Daily Reporter staff writer
WILKINSON — Russell Lutes scheduled much of his week around one-on-one appointments. Breakfast. Lunch. Coffee.
The associate minister at Wilkinson Church of Christ was known for his genuine interest in others, for his satisfaction in just spending time with people and hearing their stories. And yet, even while he gave that personal attention — or perhaps because he did — he was able to form teams that aimed to improve the community: Upward basketball, a faith-based youth league, a summer youth sports camp and a pastoral care program for people struggling or hurting.
Lutes had been battling a brief illness, and his death was unexpected.
“It has just stunned our whole church,” said Mary Etta Shaul, a longtime member of the church who attended a Sunday school class taught by Lutes. “We’re going to miss him terribly.”
After several weeks of bronchitis, Lutes, 67, went to the doctor March 14. After an antibiotic appeared ineffective, he ended up at Hancock Regional Hospital for tests that revealed blood clots in his lungs. He was later found to have blood clots in his legs and pneumonia and eventually died at the hospital Friday.
Russ Bunton had texted the associate minister that day to see how he was doing. Lutes had texted back: He was very tired.
Bunton went out to eat with Lutes weekly. Those times were an enjoyable learning experience, he said. “He just kind of led you deeper into the faith, just through being a regular person.”
Dan D’Angelo used to go out for coffee with Lutes but finally told Lutes to just stop by his house. Every Wednesday for about three years, they talked, sometimes those two and sometimes with D’Angelo’s wife joining them. They studied the Bible together, shared stories from their lives and asked questions.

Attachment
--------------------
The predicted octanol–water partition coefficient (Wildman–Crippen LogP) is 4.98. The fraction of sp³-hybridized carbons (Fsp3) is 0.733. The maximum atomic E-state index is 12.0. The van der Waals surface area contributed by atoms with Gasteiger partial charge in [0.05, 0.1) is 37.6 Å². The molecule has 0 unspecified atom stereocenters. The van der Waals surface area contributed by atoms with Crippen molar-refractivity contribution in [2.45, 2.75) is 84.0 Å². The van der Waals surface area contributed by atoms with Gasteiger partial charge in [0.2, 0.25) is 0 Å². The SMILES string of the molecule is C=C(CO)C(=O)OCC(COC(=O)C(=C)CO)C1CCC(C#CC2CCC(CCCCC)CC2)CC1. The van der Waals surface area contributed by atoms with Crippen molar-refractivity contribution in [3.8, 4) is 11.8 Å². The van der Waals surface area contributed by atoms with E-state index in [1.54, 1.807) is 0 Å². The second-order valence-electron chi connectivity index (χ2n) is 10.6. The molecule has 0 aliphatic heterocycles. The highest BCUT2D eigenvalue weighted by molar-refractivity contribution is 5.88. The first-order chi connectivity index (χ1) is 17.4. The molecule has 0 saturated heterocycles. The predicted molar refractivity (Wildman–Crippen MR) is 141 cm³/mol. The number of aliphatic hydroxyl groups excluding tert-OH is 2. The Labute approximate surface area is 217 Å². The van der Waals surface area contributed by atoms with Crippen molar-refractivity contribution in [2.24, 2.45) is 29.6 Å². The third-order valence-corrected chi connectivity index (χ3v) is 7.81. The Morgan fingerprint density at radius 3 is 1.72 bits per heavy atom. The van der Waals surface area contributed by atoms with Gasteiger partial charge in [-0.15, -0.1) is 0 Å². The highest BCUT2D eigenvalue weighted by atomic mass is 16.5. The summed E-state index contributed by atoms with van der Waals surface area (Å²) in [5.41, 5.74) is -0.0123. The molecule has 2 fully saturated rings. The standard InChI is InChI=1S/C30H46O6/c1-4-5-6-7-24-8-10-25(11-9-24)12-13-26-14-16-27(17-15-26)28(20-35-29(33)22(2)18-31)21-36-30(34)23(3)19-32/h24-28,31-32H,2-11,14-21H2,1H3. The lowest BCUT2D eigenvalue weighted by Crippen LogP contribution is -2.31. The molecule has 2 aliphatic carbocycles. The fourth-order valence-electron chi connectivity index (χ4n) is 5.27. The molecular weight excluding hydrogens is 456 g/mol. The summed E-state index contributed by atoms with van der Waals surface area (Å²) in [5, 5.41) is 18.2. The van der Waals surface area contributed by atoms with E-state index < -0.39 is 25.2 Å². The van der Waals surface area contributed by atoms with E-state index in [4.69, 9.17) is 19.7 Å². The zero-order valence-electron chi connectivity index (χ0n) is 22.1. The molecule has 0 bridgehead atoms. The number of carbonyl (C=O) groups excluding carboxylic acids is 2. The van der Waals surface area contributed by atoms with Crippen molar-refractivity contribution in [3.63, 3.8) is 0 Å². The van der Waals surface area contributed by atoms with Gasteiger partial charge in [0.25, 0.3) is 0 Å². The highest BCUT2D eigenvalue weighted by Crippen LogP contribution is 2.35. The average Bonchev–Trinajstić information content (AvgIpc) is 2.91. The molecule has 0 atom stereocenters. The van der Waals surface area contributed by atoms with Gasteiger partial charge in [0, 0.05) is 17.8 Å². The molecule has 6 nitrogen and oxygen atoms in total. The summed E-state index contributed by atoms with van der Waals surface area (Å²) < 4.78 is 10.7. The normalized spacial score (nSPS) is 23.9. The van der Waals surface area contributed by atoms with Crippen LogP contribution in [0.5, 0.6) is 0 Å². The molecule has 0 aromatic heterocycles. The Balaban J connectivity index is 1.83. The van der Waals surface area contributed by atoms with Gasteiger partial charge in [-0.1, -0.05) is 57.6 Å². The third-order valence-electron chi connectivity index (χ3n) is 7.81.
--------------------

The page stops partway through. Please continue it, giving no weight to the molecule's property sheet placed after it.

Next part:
“You were always the most important person in the room,” D’Angelo said.
D’Angelo was part of a Stephen Ministers group Lutes helped launch at the church. It trains laypeople to offer pastoral care to those facing grief, divorce, financial hardship, illness or other issues.
Helen Parker and her husband, Richard, met about three times a month with Lutes as leaders in the program.
“He loved people and taught us to see them through the eyes of Jesus,” Helen Parker wrote in an email to the Daily Reporter.
Lutes came to the Wilkinson church in 2003, after working for Youth for Christ and the Fellowship of Christian Athletes. Ryan McCarty, senior minister at the church, said Lutes wore many hats there. He ministered to the Joyful Saints seniors group, was actively involved in the church’s small group ministry, and helped launch programs such as Stephen Ministers or a discipleship program to help new Christians grow in and share their faith.
“His ideas were always huge, kingdom-impacting ideas,” McCarty said. He soon learned that when Lutes had an idea, it would involve a lot of people and cost a lot of money, but “it was going to make a huge impact on the community.”
Calling for Lutes is from 3 to 8 p.m. today at the church, with a funeral there at 10 a.m. Thursday.